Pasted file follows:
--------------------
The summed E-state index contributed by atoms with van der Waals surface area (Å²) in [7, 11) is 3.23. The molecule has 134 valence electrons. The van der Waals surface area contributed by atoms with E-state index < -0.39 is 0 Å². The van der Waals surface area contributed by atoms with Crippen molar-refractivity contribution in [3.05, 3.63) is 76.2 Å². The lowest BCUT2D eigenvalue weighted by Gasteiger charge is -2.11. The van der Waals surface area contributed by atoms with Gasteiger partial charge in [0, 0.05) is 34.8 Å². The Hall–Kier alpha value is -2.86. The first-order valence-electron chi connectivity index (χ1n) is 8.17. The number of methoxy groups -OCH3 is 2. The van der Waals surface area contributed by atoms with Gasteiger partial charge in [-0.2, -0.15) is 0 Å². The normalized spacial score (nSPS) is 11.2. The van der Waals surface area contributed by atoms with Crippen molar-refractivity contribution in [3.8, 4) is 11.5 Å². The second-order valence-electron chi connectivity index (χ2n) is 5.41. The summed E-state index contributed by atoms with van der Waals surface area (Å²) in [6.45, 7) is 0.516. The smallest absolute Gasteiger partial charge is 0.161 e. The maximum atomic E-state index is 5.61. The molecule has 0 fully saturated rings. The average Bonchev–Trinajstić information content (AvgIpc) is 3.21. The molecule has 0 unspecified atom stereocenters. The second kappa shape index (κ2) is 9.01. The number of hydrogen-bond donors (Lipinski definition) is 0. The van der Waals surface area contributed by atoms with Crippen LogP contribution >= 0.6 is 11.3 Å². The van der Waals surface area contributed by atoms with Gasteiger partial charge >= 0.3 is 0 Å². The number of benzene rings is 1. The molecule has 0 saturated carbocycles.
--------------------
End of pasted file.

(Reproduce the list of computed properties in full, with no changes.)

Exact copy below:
The summed E-state index contributed by atoms with van der Waals surface area (Å²) in [7, 11) is 3.23. The molecule has 134 valence electrons. The van der Waals surface area contributed by atoms with E-state index < -0.39 is 0 Å². The van der Waals surface area contributed by atoms with Crippen molar-refractivity contribution in [3.05, 3.63) is 76.2 Å². The lowest BCUT2D eigenvalue weighted by Gasteiger charge is -2.11. The van der Waals surface area contributed by atoms with Gasteiger partial charge in [0, 0.05) is 34.8 Å². The Hall–Kier alpha value is -2.86. The first-order valence-electron chi connectivity index (χ1n) is 8.17. The number of methoxy groups -OCH3 is 2. The van der Waals surface area contributed by atoms with Gasteiger partial charge in [-0.2, -0.15) is 0 Å². The normalized spacial score (nSPS) is 11.2. The van der Waals surface area contributed by atoms with Crippen molar-refractivity contribution in [3.8, 4) is 11.5 Å². The second-order valence-electron chi connectivity index (χ2n) is 5.41. The summed E-state index contributed by atoms with van der Waals surface area (Å²) in [6.45, 7) is 0.516. The smallest absolute Gasteiger partial charge is 0.161 e. The maximum atomic E-state index is 5.61. The molecule has 0 fully saturated rings. The average Bonchev–Trinajstić information content (AvgIpc) is 3.21. The molecule has 0 unspecified atom stereocenters. The second kappa shape index (κ2) is 9.01. The number of hydrogen-bond donors (Lipinski definition) is 0. The van der Waals surface area contributed by atoms with Crippen LogP contribution >= 0.6 is 11.3 Å². The van der Waals surface area contributed by atoms with Gasteiger partial charge >= 0.3 is 0 Å². The number of benzene rings is 1. The molecule has 0 saturated carbocycles.